(b. Jan. 29 [Jan. 17, Old Style], 1860, Taganrog, Russia-d. July 14/15 [July 1/2], 1904, Badenweiler, Ger.)
Anton Pavlovich Chekhov was a major Russian playwright and master of the modern short story. He is regarded as the outstanding representative of the late 19th-century Russian realist school.
Chekhov, the son of a former serf, became a doctor in He began his writing career as the author of anecdotes for humorous journals, signing his early work pseudonymously. By 1888 he had become widely popular with a “lowbrow” public and had already produced a body of work more voluminous than all his later writings put together.
He had also experimented in serious writing, providing studies of human misery and despair at variance with the frenzied facetiousness of his comic work. Gradually this serious vein absorbed him and soon predominated over the comic.
In 1888, Chekhov published his first work in a leading literary review, Severny vestnik (“Northern Herald”). With the work in question-a long story entitled “Steppe”-he at last turned his back on comic fiction. “Steppe,” an autobiographical work describing a journey in the Ukraine as seen through the eyes of a child, is the first among more than 50 stories published in a variety of journals and selections between 1888 and his death in 1904.
Chekhov also wrote several profoundly tragic studies at this time. The play Ivanov (1887–89) culminates in the suicide of a young man nearer to the author’s own age. Together with other works of this period, this play belongs to a group among Chekhov’s works that have been called clinical studies. They explore the experiences of the mentally or physically ill in a spirit that reminds one that the author was himself a qualified-and remained a sporadically practicing-doctor.
By the late 1880s many critics had begun to reprimand Chekhov for holding no firm political and social views and for failing to endow his works with a sense of direction. Such expectations irked Chekhov, who was unpolitical and philosophically uncommitted. In early 1890 he suddenly sought relief from the irritations of urban intellectual life by undertaking a one-man sociological expedition to a remote island, Sakhalin.
During the years just before and after his Sakhalin expedition, Chekhov had continued his experiments as a dramatist. His Wood Demon (1888–89) is a long-winded and ineptly facetious four-act play, which somehow, by a miracle of art, became converted-largely by cutting-into Dyadya Vanya (Uncle Vanya), one of his greatest stage masterpieces. The conversion-to a superb study of aimlessness in a rural manor house-took place some time between 1890 and 1896; the play was published in 1897. Other dramatic efforts of the period include several of the uproarious one-act farces known as vaudevilles: Medved (The Bear), Predlozheniye (The Proposal), and others.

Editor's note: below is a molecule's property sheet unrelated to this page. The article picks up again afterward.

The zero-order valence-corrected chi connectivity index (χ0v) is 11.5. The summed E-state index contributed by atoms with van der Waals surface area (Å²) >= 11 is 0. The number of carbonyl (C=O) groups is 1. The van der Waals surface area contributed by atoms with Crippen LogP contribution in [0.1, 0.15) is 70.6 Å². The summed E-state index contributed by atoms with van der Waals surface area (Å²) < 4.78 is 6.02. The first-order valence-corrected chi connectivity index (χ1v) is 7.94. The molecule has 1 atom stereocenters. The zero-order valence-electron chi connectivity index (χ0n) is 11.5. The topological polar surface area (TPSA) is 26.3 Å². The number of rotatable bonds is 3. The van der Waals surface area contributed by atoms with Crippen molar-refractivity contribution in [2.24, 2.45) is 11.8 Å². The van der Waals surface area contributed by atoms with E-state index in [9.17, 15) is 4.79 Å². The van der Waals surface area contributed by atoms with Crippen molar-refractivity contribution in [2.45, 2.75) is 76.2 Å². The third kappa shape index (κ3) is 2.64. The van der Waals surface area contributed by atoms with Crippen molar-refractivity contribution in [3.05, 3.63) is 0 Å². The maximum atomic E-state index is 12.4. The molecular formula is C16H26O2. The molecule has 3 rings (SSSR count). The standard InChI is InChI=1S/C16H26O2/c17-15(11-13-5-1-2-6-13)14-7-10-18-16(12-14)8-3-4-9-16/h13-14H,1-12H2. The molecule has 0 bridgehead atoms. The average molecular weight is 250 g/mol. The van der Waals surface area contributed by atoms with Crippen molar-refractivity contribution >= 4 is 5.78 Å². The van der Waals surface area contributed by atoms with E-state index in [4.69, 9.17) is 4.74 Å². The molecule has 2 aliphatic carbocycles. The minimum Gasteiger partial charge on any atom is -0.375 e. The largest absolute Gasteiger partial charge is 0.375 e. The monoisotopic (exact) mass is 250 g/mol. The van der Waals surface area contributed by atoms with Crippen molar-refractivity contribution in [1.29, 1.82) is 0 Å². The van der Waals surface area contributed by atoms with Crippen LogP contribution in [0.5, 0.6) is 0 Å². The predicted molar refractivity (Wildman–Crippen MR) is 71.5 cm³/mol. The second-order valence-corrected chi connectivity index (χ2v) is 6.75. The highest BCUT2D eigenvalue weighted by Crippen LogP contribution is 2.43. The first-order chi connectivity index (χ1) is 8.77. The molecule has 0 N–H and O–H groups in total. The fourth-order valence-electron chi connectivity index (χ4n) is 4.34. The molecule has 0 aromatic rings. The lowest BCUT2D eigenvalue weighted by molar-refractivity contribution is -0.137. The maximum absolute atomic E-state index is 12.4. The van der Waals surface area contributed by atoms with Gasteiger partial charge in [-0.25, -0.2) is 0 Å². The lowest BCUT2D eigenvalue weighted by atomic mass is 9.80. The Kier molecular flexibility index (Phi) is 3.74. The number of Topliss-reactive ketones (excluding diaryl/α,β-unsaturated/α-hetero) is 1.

Chayka (The Seagull) was first performed in St. Petersburg in 1896. This four-act drama, misnamed a comedy, was badly received; indeed, it was almost hissed off the stage. Chekhov was greatly distressed and left the auditorium during the second act, having suffered one of the most traumatic experiences of his life and vowing never to write for the stage again.
Two years later, however, the play was revived by the newly created Moscow Art Theatre, enjoying considerable success and helping to reestablish Chekhov as a dramatist. The Seagull is a study of the clash between the older and younger generations as it affects two actresses and two writers, some of the details having been suggested by episodes in the lives of Chekhov’s friends.
In March 1897 Chekhov had suffered a lung hemorrhage caused by tuberculosis, symptoms of which had become apparent considerably earlier. Never a successful financial manager, Chekhov attempted to regularize his literary affairs in 1899 by selling the copyright of all his existing works, excluding plays, to a publisher for 75,000 rubles, an unduly low sum.
Chekhov’s two last plays-Tri sestry (1901; Three Sisters) and Vishnyovy sad (1904; The Cherry Orchard)-were both written for the Moscow Art Theatre. But much as Chekhov owed to the theatre’s two founders, Vladimir Nemirovich-Danchenko and Konstanin Stanislavsky, he remained dissatisfied with such rehearsals and performances of his plays as he was able to witness. In Three Sisters Chekhov sensitively portrays the longings of a trio of provincial young women, while in The Cherry Orchard he offered a poignant picture of the Russian landowning class in decline, portraying characters who remain comic despite their very poignancy. Less than six months after its first performance Chekhov died of tuberculosis.